Kenyans in many communities are committed to reconciliation and ensuring the events of 2007-2008 are not repeated.
After two years and a thorough investigation of the ethnically charged violence that erupted in Kenya following the disputed 2007 presidential election, the chief prosecutor of the International Criminal Court has asked court officials to issue summonses for six current and former government officials believed to have incited or facilitated the violence. Luis Moreno-Ocampo says the men committed crimes against humanity including persecution, murder and rape, and the court is considering the request.
More than 1,000 people died in the clashes and rioting that erupted after President Mwai Kibaki was proclaimed the winner of the December 2007 election, which challenger Raila Odinga and his supporters charged was rigged. More than 3,500 people were injured and 600,000 people forcibly displaced. Calm wasn't fully restored until Kibaki and Odinga reached a power-sharing agreement that made Odinga prime minister.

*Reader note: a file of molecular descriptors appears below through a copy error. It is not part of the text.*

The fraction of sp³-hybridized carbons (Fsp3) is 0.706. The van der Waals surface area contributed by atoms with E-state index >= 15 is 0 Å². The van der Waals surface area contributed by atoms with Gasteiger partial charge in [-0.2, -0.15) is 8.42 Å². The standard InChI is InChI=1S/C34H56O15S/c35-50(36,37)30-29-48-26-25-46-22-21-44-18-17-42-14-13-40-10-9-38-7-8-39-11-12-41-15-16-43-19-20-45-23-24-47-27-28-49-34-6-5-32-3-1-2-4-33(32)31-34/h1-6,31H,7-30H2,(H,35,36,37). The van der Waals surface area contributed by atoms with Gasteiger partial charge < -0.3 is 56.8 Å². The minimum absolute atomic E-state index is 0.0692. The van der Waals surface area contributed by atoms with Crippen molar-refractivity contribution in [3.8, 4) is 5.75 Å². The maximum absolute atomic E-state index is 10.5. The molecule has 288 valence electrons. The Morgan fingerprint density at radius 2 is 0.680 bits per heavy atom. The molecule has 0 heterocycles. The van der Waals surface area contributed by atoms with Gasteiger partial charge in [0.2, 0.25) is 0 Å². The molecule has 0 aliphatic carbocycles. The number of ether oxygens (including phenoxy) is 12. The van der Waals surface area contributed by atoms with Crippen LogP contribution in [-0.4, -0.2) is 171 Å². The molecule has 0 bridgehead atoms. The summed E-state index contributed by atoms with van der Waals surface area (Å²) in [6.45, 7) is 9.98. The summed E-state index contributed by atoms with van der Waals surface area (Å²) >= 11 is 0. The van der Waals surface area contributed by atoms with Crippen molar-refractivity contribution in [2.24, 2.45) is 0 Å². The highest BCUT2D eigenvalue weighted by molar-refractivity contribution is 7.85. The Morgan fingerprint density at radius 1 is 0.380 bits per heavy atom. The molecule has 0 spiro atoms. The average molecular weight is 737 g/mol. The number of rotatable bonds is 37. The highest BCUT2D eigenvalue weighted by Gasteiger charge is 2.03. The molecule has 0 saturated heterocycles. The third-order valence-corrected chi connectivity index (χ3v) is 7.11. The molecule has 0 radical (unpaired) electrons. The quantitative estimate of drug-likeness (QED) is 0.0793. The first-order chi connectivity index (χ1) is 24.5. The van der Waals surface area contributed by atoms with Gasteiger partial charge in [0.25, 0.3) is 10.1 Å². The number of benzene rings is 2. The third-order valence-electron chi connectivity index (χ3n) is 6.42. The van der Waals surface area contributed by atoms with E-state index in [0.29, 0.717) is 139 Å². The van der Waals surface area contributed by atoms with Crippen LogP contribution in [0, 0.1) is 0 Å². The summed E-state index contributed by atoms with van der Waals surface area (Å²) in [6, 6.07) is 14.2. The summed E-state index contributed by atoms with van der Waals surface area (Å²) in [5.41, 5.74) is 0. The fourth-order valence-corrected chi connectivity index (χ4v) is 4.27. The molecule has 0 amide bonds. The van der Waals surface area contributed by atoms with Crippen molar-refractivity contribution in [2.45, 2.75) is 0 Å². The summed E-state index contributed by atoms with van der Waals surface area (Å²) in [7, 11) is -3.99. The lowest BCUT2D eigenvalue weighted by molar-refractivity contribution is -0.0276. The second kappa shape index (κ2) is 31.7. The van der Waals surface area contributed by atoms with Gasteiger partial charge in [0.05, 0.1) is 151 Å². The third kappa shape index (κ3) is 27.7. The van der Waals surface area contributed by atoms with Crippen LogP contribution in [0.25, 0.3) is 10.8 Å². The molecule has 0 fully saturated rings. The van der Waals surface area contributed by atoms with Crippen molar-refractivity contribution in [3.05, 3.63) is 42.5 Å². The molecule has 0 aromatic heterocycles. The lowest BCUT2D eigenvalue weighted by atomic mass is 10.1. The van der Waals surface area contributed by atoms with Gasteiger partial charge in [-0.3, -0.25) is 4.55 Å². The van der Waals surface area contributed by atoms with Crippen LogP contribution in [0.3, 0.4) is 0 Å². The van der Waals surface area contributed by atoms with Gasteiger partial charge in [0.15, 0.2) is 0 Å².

Kenya has made tremendous progress since those dark days. Kenyans in many communities are committed to reconciliation and ensuring the events of 2007-2008 are not repeated. A new constitution was adopted in August to better serve the public good. These and other actions have the potential to move Kenya forward on its path to lasting peace and prosperity.
In pursuit of these goals, Kenya has a chance to turn a page in its history and move away from the impunity and divisiveness of the past toward an era of accountability and equal opportunity. The United States urges Kenya's leaders and the people they serve to cooperate with the ICC investigation. Those found responsible for the violence should be held accountable as individuals and no community singled out for shame. Let the accused carry their own burdens as the nation remains focused on implementing the greater agenda of reform, stability and prosperity.